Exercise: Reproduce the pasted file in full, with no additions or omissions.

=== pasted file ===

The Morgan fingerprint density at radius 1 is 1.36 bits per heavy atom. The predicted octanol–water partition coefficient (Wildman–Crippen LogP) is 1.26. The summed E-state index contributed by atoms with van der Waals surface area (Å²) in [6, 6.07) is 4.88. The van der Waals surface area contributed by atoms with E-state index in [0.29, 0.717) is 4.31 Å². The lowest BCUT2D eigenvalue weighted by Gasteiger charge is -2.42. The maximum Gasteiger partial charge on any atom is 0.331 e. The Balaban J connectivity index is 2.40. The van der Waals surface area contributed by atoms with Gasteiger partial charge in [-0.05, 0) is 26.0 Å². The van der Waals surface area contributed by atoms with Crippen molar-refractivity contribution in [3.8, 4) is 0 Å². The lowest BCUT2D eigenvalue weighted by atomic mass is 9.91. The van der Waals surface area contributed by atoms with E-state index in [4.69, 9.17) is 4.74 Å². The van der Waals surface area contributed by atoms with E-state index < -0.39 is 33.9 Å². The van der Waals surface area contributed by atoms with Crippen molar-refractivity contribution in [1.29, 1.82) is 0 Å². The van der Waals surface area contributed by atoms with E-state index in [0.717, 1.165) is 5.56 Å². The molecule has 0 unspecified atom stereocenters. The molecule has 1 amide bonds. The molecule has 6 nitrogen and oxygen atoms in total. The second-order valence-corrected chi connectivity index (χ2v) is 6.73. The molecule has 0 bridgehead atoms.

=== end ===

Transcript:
The Morgan fingerprint density at radius 1 is 1.36 bits per heavy atom. The predicted octanol–water partition coefficient (Wildman–Crippen LogP) is 1.26. The summed E-state index contributed by atoms with van der Waals surface area (Å²) in [6, 6.07) is 4.88. The van der Waals surface area contributed by atoms with E-state index in [0.29, 0.717) is 4.31 Å². The lowest BCUT2D eigenvalue weighted by Gasteiger charge is -2.42. The maximum Gasteiger partial charge on any atom is 0.331 e. The Balaban J connectivity index is 2.40. The van der Waals surface area contributed by atoms with Gasteiger partial charge in [-0.05, 0) is 26.0 Å². The van der Waals surface area contributed by atoms with Crippen molar-refractivity contribution in [3.8, 4) is 0 Å². The lowest BCUT2D eigenvalue weighted by atomic mass is 9.91. The van der Waals surface area contributed by atoms with E-state index in [4.69, 9.17) is 4.74 Å². The van der Waals surface area contributed by atoms with E-state index < -0.39 is 33.9 Å². The van der Waals surface area contributed by atoms with Crippen molar-refractivity contribution in [1.29, 1.82) is 0 Å². The van der Waals surface area contributed by atoms with E-state index in [0.717, 1.165) is 5.56 Å². The molecule has 0 unspecified atom stereocenters. The molecule has 1 amide bonds. The molecule has 6 nitrogen and oxygen atoms in total. The second-order valence-corrected chi connectivity index (χ2v) is 6.73. The molecule has 0 bridgehead atoms.